IMG_3174Cocotte d’aromatiques dans laquelle on fume quelques instants un gros gnocchi au Laguiole – velouté Vert d’automne, graines et pousses de moutarde – Gnocchi on a bed of vegetables. the gnocchi  having the texture of tofu…but in this case, that is not a bad thing at all. Rather a beautiful touch of creativity. I suspect that it is with items like this that some may perceive such meal as uneven (made of ups and downs) since this is certainly not an item designed to wow, but then that would be a complete misunderstanding of what should be expected here: this is a perfectly well conceived  twist on a  piece of gnocchi served with some steamed  vegetables underneath and it was not of the boring kind (both the vegetables and the special sort of gnocchi had vibrant textures and tasted of what they should).  8/10
PG - NOIX DE RIS DE VEAUNoix de ris de veau laquée d’un suc de carotte à l’argouse, pulpe de reine-claude au tamarin – Caramelized sweetbreads that were a  world away from their  tired looking versions, the meaty consistency successful (just the right moist consistency, not mushy) , the overall taken to an even higher level of amazement due to the addition of the tamarind. A dish that could turn into a flop  in the hands of many  kitchen brigades (from the perspective of someone who has cooked with exotical ingredients while understanding the fundamentals of French cuisine, this  is actually a combination that is logical  , but it is also very easy to misjudge the proper quantity of tamarind needed to make such combination exciting)  even at this level, but here it was a demonstration of what a benchmark example of  tamarind mixed with  sweetbreads can look, smell  and taste like. An excellent way of updating a French classic dish. 10/10
PG-Terrine d’anguille au pavot bleu, céleris branches.Terrine d’anguille au pavot bleu, céleri. Gelée de pain de seigle – Quality eel was succesfully paired with celery and a jelly of rye bread. One  of those items which intent is not to dazzle. The intent behind this dish is  to combine  ingredients that most people would not think successful  as a whole  (eel, celeri, rye bread). I have no problem with this   philosophy but in the hands of the majority of cooks it is either a recipe for disaster or an annoying assembly of  ingredients.  Here, you taste that dish and realize that what you just had is a set of matching elements that simply work  really well against all odds.

Infusion de navet daïkon au vin jaune du Jura, écrevisses pattes rougesInfusion de navet daïkon au vin jaune du Jura, écrevisses pattes rouges, oxalis et feuilles de capucine – Crawfish(boiled), daikon radish, white wine, oxalis, nasturtium leaves.  Dazzling contrast  of flavors (sweet/sour/salty) that is technically hard to get this right even at this level. 10/10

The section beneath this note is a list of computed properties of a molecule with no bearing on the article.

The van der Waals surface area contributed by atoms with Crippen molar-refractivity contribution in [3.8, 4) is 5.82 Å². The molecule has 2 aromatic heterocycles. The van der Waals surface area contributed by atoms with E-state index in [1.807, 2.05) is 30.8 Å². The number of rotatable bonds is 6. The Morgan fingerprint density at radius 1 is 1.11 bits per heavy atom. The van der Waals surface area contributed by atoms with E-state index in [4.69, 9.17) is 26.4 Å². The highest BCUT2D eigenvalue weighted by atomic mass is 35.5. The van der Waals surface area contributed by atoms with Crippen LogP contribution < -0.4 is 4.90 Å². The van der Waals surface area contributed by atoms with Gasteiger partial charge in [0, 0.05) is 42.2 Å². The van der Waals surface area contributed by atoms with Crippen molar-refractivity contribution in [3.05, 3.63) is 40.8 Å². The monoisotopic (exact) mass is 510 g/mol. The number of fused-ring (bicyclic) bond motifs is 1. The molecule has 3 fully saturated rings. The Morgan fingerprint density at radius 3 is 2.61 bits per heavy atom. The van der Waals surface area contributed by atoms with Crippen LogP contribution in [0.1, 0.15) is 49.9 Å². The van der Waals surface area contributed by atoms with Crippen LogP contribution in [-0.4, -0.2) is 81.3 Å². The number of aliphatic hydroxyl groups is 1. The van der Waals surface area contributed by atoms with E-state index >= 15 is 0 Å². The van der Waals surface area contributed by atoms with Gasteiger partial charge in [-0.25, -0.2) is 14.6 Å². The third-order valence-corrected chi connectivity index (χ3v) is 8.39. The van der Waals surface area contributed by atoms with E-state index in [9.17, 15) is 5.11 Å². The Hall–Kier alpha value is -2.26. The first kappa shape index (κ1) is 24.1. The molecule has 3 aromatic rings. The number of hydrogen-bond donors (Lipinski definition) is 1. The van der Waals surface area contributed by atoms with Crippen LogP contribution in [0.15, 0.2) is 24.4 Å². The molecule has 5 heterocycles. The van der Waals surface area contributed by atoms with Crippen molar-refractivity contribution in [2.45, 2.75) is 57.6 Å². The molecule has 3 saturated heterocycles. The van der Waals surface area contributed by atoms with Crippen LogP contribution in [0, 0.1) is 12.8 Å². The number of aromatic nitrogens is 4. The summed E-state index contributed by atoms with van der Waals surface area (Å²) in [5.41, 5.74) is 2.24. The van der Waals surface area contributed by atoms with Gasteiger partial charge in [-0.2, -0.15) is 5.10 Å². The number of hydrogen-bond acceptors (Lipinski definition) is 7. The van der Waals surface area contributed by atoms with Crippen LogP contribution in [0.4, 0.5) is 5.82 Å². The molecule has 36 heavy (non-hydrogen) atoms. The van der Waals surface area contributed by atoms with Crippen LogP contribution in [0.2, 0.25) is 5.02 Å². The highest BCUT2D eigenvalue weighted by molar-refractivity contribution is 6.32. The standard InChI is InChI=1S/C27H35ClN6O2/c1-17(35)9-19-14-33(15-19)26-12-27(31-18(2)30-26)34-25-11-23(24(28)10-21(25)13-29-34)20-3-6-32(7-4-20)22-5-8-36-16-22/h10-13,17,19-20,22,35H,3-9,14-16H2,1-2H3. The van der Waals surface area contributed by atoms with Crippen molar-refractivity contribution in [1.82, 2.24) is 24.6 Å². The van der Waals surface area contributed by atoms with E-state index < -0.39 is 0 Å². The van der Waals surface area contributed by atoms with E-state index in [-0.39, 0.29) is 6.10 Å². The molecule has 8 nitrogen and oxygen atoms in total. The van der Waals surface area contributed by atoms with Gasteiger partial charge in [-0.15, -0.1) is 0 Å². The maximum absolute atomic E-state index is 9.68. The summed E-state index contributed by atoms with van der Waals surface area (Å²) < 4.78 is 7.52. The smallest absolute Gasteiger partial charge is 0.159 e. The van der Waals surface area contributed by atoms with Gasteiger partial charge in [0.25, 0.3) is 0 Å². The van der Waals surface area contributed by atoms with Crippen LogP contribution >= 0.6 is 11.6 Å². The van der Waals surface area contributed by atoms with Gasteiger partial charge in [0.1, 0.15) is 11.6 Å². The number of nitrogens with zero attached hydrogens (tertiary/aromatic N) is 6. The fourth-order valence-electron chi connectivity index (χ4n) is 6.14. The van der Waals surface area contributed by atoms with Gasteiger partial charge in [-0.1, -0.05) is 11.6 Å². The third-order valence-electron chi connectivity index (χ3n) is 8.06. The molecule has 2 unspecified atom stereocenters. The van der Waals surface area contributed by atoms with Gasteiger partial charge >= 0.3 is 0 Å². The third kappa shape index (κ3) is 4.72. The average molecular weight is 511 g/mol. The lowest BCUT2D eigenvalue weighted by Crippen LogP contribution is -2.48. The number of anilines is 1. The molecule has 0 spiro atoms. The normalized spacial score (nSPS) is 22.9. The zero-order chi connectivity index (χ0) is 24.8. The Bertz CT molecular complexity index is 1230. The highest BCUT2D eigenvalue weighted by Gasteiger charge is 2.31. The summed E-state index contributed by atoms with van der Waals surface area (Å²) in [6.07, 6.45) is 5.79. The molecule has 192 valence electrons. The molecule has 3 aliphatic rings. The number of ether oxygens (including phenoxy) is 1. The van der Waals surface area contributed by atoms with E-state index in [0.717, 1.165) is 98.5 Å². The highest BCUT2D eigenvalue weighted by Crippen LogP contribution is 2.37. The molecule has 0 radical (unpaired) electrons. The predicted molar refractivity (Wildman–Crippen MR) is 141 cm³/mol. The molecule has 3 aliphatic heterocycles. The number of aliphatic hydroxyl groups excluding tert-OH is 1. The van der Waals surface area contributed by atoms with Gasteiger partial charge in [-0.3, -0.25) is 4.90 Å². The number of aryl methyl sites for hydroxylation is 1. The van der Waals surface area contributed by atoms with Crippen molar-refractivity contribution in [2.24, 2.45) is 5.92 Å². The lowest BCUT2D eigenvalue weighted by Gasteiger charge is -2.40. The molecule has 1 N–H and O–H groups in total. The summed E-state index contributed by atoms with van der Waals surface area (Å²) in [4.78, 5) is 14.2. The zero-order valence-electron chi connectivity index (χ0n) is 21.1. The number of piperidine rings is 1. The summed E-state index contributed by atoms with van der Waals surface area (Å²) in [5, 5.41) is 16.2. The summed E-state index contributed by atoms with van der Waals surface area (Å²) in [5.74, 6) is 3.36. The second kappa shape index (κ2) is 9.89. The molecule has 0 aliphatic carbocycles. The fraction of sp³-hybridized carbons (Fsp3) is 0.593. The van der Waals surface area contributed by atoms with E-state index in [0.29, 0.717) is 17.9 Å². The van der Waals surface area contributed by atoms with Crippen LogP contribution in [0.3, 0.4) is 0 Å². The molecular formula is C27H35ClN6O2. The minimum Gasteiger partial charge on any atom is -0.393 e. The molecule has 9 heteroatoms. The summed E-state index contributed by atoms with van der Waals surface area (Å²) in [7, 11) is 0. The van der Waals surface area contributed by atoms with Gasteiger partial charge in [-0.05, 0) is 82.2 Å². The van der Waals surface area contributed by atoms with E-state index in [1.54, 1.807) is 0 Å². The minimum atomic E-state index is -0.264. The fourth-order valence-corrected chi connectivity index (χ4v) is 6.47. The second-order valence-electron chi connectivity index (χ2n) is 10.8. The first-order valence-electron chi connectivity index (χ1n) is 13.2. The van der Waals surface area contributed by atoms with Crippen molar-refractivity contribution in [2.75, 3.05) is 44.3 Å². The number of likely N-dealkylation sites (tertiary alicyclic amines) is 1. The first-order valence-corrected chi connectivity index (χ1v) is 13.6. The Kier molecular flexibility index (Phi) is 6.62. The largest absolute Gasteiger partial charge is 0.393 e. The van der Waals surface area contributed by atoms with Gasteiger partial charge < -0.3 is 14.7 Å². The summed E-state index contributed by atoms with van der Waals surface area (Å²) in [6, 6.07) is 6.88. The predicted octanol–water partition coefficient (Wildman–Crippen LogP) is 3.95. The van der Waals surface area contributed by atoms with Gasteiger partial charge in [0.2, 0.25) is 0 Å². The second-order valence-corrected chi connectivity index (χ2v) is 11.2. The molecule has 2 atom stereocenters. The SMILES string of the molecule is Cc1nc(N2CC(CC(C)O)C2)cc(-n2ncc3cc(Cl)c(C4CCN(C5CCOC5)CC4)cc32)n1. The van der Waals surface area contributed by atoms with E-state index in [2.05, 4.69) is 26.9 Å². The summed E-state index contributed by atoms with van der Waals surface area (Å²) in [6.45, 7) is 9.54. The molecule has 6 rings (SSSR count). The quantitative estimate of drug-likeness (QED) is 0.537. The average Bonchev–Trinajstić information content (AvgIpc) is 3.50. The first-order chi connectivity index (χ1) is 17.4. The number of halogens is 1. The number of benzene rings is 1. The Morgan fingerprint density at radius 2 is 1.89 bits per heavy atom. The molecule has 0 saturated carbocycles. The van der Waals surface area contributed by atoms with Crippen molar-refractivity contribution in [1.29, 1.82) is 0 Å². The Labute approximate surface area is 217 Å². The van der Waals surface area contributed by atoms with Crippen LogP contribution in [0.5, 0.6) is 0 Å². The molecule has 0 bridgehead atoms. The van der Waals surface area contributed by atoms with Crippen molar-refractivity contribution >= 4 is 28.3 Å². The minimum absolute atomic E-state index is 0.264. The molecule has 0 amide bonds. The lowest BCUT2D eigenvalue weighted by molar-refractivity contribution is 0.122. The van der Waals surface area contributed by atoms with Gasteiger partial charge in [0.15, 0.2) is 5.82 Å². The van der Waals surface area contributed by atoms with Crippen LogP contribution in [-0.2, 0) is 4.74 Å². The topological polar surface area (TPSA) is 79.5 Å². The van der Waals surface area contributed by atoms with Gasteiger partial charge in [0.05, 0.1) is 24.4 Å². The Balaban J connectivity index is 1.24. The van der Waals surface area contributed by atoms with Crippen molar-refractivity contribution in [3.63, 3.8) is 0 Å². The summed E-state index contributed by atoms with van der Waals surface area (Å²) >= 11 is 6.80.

PG2 - cèpes confits, noix, blette paquetCèpes confits, noix, blette paquet – I have oftently read that PG takes risks that do sometimes not pay off. This is one of those dishes that could easily be perceived as unsuccessful. Well, as mentioned elsewhere, I do not agree with the suggestion that PG’s cooking is sometimes off. It may not be to one’s taste, but it is certainly not what I would categorize as occasionally faulty. Take this dish: its effect is basically similar to what you’ll get with a juxtaposition of a layer of custard, mushrooms and nuts. All of great quality, for sure, but potentially boring too…??  Now, what about this being a take on the Japanese  Chawanmushi? Not that boring anymore,hein? lol. There are different versions of the Chawanmushi and this one was extremely subtle flavor-wise (some people may even find it bland, but is is not bland…just full of  very  subtle umami flavors) – a take on a perfectly legit  example of the the Chawanmushi.

The main course I chose was AGNEAU (the lamb):

PG- LambCarré d’agneau de l’Aveyron frotté d’origan – the lamb from Aveyron is known for its quality, and this Carré d’agneau did justice to its reputation. Excellent on all fronts: taste, texture, seasoning. A flawless Carré d’agneau. 9/10

Papillons Noirs, datte medjoul, kinjisoPapillons Noirs, datte medjoul, kinjiso – pasta made of black pudding was shaped as butterflies and was served with a mixture similar to chilli paste but without the distracting piquancy. Date palm was added to the dish. This, for my taste,  was sensational (complex middle eastern flavors,  the date palm  blending excitingly well with the  aforementioned chilli paste-alike mixture). It takes a Chef with an incredible palate to create  dishes of this sort.   10/10

Selle en crépine, carpaccio de betterave rouge, betterave blanche au Roquefort.Selle en crépine, carpaccio de betterave rouge, betterave blanche au Roquefort. – The exceptional  lamb from Aveyron made a second appearance. It was paired with a carpaccio of  superlative beets. 10/10

crumble Vert, ails roses sablés, chorizo, cébetteCrumble vert, ails roses sablés, chorizo, cébette – sauteed cabbage, garlic, chorizo was a classic dish but not of  the tired sort,- extremely flavorful. Another exciting dish. 9/10

Soufflé à la vanille de Tahiti, crème glacée Soufflé à la vanille de Tahiti, crème glacée – Finished my meal with a benchmark vanilla soufflé which depth of flavor can only come from eggs and milk of exceptional quality. 10/10

BISCUIT SOUFFLE - CRUS DE CHOCOLATI was less impressed with the Soufflé of chocolate –  , which although generously portioned  and tasting of top quality chocolate was not as exciting as other Soufflé of chocolate I had at lesser restaurants. 7/10

The mignardises at Pierre Gagnaire were also of great standard.